I made the mistake of opening what I thought was a joint crew emollient. It was, but it originated from the first leg of the tour and only two passengers cared enough to slip some money in.
It makes me feel a little bad that I didn’t give them the holiday they were expecting. I sealed back up the envelope and sent to all to my driver: He did an amazing job and he deserves it.
I am not brooding too much, though. Crying a lot instead.
I get back into Perth, one day shy of a fifteen day trip, unable to leave the hotel until the following evening. I have been over 3000 km in the last five days. My passengers all hate each other. I have wrung my energy levels dry. I attend a formal farewell function, lie for three hours about how all you old people are so great (actually, most of them are fucking fantastic but my next trip hiring won’t go on THOSE statistics), neglect dinner because I simply don’t have a chance to stick fork in my mouth between the anxious questions, and generally exhaust myself in work up until my number 2 daughter calls me.
She is distraught. I am not with her, nobody is with her. I can’t even drive to see her because I will get fired if I leave the hotel when I have staying paxs within.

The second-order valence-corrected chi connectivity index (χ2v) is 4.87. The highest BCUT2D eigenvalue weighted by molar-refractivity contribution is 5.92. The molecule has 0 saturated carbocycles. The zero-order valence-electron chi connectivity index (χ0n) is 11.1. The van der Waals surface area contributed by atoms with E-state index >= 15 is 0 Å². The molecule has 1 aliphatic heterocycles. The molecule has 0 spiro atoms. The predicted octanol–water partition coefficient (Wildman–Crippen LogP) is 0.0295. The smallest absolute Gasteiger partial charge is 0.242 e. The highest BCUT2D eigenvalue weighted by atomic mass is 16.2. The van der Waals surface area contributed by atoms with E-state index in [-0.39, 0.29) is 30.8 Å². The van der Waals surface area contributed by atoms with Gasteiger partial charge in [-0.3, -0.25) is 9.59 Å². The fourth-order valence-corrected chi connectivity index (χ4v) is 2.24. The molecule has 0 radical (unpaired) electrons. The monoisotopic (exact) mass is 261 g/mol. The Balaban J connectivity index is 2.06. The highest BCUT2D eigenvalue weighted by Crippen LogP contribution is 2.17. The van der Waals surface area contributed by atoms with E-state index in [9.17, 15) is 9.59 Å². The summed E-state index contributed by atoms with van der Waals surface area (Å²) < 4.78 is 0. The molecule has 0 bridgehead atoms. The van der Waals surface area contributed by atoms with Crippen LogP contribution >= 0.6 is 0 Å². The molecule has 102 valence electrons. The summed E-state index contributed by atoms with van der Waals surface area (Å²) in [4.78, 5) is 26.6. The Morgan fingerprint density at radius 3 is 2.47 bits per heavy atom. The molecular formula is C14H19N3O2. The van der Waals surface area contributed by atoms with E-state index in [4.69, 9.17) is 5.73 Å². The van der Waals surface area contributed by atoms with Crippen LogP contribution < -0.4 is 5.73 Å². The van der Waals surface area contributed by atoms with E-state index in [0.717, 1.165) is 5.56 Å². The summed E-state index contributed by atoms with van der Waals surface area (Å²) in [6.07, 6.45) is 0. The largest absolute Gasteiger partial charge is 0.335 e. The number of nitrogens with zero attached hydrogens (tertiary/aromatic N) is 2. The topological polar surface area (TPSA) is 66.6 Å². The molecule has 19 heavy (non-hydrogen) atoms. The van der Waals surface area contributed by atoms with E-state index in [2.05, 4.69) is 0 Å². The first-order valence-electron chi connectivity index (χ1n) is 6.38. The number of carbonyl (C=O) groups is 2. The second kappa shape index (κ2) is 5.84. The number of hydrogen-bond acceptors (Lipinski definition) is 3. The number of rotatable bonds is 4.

I am trying to get help to her, trying to make sure things are okay.
I call my mother. She is in bed, at home, alone. With pneumonia. Her husband (Lindsay) is in hospital with a melanoma cancer on his leg. I know none of this.
She can’t drive to get her granddaughter. I wake up Spousehole. He is a caring father, truly. Claire was afraid to wake him up but he said he would get right over there. I asked her to take a taxi down here but we were both scared of strange taxi drivers.
This on top of an incredibly brutual day, inwhich we drove 843 km and saw four separate attractions,and onepassenger swore sohard at me that another passenger (autistic) wanted to punch him.
All this and I need to tell somebody. But there is no somebody who would be glad to hear from me in these small hours.